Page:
18 November 2014

Remembering Ruhleben prisoner of war camp, Berlin 1914-8

Of course prisoners of war and interned civilians are going to try to keep themselves busy and productive, throughout the years of their captivity. Otherwise they would go insane from mind­-numbing boredom, even before they had the chance to die from starvation or disease.

In 1940 the British government rounded up 75,000 German, Aust­rian and Italian aliens across the UK. Within 6 months, war time tribunals across the country had individually summoned and examined 64,000 aliens, including c1,000 teenage lads. Some of these men were in the armed forces and arrested while on parade. They were taken first to police cells, and then to prison, usually on the Isle of Man.

The German-speakers of Onchan camp (Isle of Man)  were a scholarly lot. There were 121 artists & writers, 113 scientists & teach­ers, 68 lawyers, 67 engineers, 38 physicians, 22 post-grad­uate scientists, 19 clerics & 12 dentists. Theor­etical physicist Walter Kohn, who later won the Nobel Prize in Chem­istry, and expressionist artist Kurt Schwitters, were interned guests of His Maj­es­ty’s govern­ment. As were Sir Nikolaus Pevsner, Lord Weidenfeld, Sir Ch­arles Forte, Prof Geoffrey Elton and RW Tiny Rowland. At the other end of the social scale, but just as important to the British economy, were 103 agricultural work­ers. This was not your usual police round up of uneducated, unemployed louts.

Detainees were subject to dehumanising treatment from officials, but discussions between the prisoners was tolerated and the opportunity for education and entertain­ment emerged. Each Isle of Man camp had its own youth group, organising its own debating society and music sessions. A camp university was led by refug­ee academics who arr­anged lectures and English classes. Every evening hundreds of internees, each carrying his chair to one of the lectures, pursued knowledge and kept depression at bay. Eventually the internees could take part in local farm work, run their own camp newspapers, and set up internal businesses and run an inter-camp football league. Life in the Isle of Man camps took on a productive and quite scholarly air.

But I had not heard of a similar story in WW1!! .In Nov 1914, an order was issued for all British civilian men in Germany to be arrested and taken to an old racetrack in Berlin. 5,000 men, tourists and workers from Britain and the Empire, ended up in what became known as the Ruhleben  internment camp.

In Ruhleben prison camp near Berlin, internees built a Little Britain
1914-1918
photo credit: BBC News Magazine


The internees slept in the old racing stables, often on straw, with no blankets and barbaric latrines. The first winter was miserable, and internees did die of disease or starvation. But since there were 26,000 German nationals interned in Britain in WW1, the Germans HAD to improve conditions for their British prisoners who were civilians, not prisoners of war. There were still 200 German guards but they stayed on the perimeter, allowing the prisoners a measure of home rule. New barracks were built and rations increased. And a proper community had to develop.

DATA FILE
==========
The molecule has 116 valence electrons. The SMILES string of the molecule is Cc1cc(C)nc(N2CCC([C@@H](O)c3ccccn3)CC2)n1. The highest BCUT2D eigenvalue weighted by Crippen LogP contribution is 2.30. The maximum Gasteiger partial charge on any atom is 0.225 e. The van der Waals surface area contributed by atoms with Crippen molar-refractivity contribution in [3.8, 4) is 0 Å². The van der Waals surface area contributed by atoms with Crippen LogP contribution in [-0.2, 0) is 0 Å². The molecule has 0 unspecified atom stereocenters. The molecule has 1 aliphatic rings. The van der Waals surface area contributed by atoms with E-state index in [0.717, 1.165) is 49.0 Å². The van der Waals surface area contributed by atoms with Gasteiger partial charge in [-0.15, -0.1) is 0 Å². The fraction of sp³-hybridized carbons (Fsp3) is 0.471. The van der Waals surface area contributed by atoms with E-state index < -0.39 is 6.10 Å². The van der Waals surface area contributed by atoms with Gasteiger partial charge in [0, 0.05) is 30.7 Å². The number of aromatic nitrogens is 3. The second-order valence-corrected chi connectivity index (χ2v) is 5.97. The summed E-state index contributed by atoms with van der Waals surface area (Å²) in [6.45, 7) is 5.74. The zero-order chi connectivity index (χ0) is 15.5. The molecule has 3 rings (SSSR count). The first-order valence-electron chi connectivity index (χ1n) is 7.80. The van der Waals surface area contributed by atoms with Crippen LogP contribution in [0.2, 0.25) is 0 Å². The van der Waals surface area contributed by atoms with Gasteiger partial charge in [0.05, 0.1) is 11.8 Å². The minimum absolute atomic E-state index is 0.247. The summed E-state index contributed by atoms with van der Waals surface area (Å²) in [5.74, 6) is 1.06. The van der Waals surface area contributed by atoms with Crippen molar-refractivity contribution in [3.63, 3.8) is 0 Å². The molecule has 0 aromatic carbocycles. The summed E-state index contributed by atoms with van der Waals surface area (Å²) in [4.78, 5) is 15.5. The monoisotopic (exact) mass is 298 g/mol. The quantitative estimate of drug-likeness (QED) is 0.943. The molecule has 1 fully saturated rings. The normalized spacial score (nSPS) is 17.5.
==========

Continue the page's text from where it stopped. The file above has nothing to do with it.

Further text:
Each barracks established a committee because, to stave off boredom, the interned men needed to be useful. Chess clubs and debating societies were formed, then an orchestra and a theatre. Plays by Ibsen, Shakespeare, Shaw, Sheridan and Wilde were performed and Gilbert and Sullivan operettas were enjoyed. There were also workshops that taught bookbinding, watch-­making and engraving, a lending library established. There were organised sports, including boxing, cricket and league football teams.

A gift of seeds from the Crown Prince of Sweden in mid 1915 seems to have suggested the idea of gardening. Then in late 1916, a letter was posted to the Royal Horticultural Soc­iety’s offices in London. It announced the creation of the “Ruhleben Horticultural Society”, and asked for bulbs and seeds to be sent to Berlin.

But it was not until 1917 that the British internees asked to expand the central part of the racecourse as a large vegetable garden. That year, with help from London's Royal Horticultural Soc­iety, there was also a series of hortic­ultural lectures and exhibitions, with “prizes” awarded for vegetab­les and gardens. Pests were a big problem at first, manure was not available and the soil was quickly transformed into mud. But the men built frames and greenhouse. Eventually the camp was almost self-sufficient in fruit and vegetables. By 1918, there was almost no food left in Germany so the quality of diet inside the prison fence was probably higher than outside.

organised sport at Ruhleben prison camp 
1914-1918
photo credit: Harvard Law Library

If you can believe it, the British class system reasserted itself inside Ruhleben. Public schoolboys quickly set up exclusive clubs, and even paid other internees to act as formally dressed drink waiters. Hanging around with merchant seamen for four years meant that the habit of swearing spread to the middle-class internees, so they needed a period of “quarantine” before returning home post-war.

During and after WW1, the Ruhleben camp was famous in both Britain and Germany. After the Armistice a number of books were published about the internees’ experience at Ruhleben. But as the full horror of the trenches became clearer, the camp was quickly forgotten. Ruhleben might have been beset by bestial conditions, but it was an idyll compared to what was happening at Ypres or the Somme.